Symptom relief 

To relieve symptoms during an acute attack, several medicines may offer benefit. It is generally held that the sooner these medicines are administered, the more effective they are. Examples of medicines that have been shown to provide relief for acute migraine include: 

• Analgesics, which may include over-the-counter medicines such as ibuprofen, aspirin, or paracetamol and which are usually indicated for the treatment of mild to moderate headaches. 

• Rizatriptan or sumatriptan, which may help to reverse certain changes in the brain that contribute to the development of migraine and which are usually reserved for more severe headaches. Triptans should be administered early to allow for the best possible effects. 

• Ergotamine, which is usually reserved as a second-line therapy when the above medications have failed to provide adequate pain relief. 

• Medicines to treat nausea and vomiting. These medicines are often given by injection. 

General measures, such as lying in a darkened room or sleeping, may also be of benefit. 

While there is moderate evidence to support the effectiveness of opioids such as codeine and tramadol for relief from migraine, routine use of these medicines is not recommended. This is due to their high abuse potential as well as the receptor changes they induce that might decrease response to further therapy. 

Prevention 

Avoidance of trigger factors (such as certain foods) may help to reduce your risk of developing migraines. 

If your migraines are severe, if you are still experiencing frequent attacks despite the avoidance of trigger factors, and if you require the use of acute medications more than two to three times per week, your doctor may opt to prescribe any of the following medicines to prevent further attacks: 

• Anti-epilepsy medicines such as topiramate 

• Blood-pressure-lowering medicines including beta-blockers such as propranolol 

• Antidepressants such as the tricyclic antidepressant amitriptyline 

• Botox injection 

All of the above medications have side effects, and not all options may be suitable for every patient. Your doctor will determine the best option for you.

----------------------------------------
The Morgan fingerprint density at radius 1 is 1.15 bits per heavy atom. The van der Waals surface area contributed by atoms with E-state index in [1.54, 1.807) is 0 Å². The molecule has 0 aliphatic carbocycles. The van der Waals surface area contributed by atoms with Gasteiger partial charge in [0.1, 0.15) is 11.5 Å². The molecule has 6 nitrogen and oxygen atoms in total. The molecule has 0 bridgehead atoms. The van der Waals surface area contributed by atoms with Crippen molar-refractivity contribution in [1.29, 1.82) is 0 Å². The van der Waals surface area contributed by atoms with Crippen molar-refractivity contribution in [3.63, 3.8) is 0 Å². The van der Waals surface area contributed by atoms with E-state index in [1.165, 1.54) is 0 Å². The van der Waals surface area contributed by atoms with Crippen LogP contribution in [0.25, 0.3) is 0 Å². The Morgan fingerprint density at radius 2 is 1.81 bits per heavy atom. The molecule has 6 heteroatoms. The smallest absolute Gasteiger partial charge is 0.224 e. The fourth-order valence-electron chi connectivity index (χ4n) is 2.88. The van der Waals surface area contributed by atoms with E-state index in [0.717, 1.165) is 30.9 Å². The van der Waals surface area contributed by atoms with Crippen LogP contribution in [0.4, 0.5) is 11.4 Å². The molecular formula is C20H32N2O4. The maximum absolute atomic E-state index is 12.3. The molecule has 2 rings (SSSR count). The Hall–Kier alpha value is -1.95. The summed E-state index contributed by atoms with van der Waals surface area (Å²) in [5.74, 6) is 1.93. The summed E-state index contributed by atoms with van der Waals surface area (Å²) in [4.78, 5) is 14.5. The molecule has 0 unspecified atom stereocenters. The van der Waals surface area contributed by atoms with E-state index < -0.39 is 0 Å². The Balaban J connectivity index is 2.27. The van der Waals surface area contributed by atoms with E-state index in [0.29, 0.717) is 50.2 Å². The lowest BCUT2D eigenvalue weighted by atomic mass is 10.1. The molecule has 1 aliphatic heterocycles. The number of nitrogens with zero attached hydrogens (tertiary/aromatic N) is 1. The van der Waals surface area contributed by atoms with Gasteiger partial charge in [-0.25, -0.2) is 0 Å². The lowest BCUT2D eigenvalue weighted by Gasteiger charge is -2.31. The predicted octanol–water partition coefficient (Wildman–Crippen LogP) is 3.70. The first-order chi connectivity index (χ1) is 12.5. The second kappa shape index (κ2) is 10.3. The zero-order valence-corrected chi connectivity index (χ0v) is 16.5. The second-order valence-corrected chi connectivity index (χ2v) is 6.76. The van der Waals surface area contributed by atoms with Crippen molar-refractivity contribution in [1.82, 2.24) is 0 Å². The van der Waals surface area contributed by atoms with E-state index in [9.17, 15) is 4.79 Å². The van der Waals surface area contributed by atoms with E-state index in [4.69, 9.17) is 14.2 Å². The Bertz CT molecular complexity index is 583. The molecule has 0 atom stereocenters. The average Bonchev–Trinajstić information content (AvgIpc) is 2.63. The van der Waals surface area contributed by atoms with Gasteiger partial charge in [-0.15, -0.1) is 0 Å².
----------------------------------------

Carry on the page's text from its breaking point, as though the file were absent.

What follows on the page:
Apart from the above, patients may also benefit from some alternative therapies, notably acupuncture, biofeedback, cognitive behavioural therapy, meditation and yoga, or the use of certain herbs such as feverfew and butterbur. 

Living and managing 

It is generally recommended that you maintain a healthy lifestyle which should include regular exercise, getting enough sleep and eating healthy, well-balanced meals. It is also important to ensure that you stay well hydrated and that you limit your consumption of caffeine and alcohol. 

Conclusion 

Migraine is a common condition that affects a large number of people across the world. It occurs more frequently in women and many trigger factors have been described. For sufferers across the globe, help is available in the form of medicines to provide pain relief, but also in the form of preventative medicines to reduce the risk of future attacks. 

References

1. Mayans L, Walling A; Acute Migraine Headache: Treatment strategies; American Family Physician; 2018; 97(4): 243 – 251 

2. National institute of Neurological Disorders and Stroke; Migraine Information Page; National Institute of Health; dated 31 Dec 2019; accessed on 24 February 2022; available from https://www.ninds.nih.gov/Disorders/All-Disorders/Migraine-Information-Page#disorders-r2 NIH 

3. National Health Service; Migraine – Overview; NHS; dated 10 May 2019; accessed on 24 February 2022; available from https://www.nhs.uk/conditions/migraine/ NHS 

4. National Health Service; Migraine – Causes; NHS; dated 10 May 2019; accessed on 24 February 2022; available from https://www.nhs.uk/conditions/migraine/causes/ NHSA 

5. Mayo Clinic Staff; Migraine – Diagnosis and Treatment; Mayo Foundation for Medical Education and Research; not dated; accessed on 24 February 2022; available from https://www.mayoclinic.org/diseases-conditions/migraine-headache/diagnosis-treatment/drc-20360207?p=1 MAY 

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References

1. Mayans L, Walling A; Acute Migraine Headache: Treatment strategies; American Family Physician; 2018; 97(4): 243 – 251 

2. National institute of Neurological Disorders and Stroke; Migraine Information Page; National Institute of Health; dated 31 Dec 2019; accessed on 24 February 2022; available from https://www.ninds.nih.gov/Disorders/All-Disorders/Migraine-Information-Page#disorders-r2 NIH 

3. National Health Service; Migraine – Overview; NHS; dated 10 May 2019; accessed on 24 February 2022; available from https://www.nhs.uk/conditions/migraine/ NHS 

4. National Health Service; Migraine – Causes; NHS; dated 10 May 2019; accessed on 24 February 2022; available from https://www.nhs.uk/conditions/migraine/causes/ NHSA 

5. Mayo Clinic Staff; Migraine – Diagnosis and Treatment; Mayo Foundation for Medical Education and Research; not dated; accessed on 24 February 2022; available from https://www.mayoclinic.org/diseases-conditions/migraine-headache/diagnosis-treatment/drc-20360207?p=1 MAY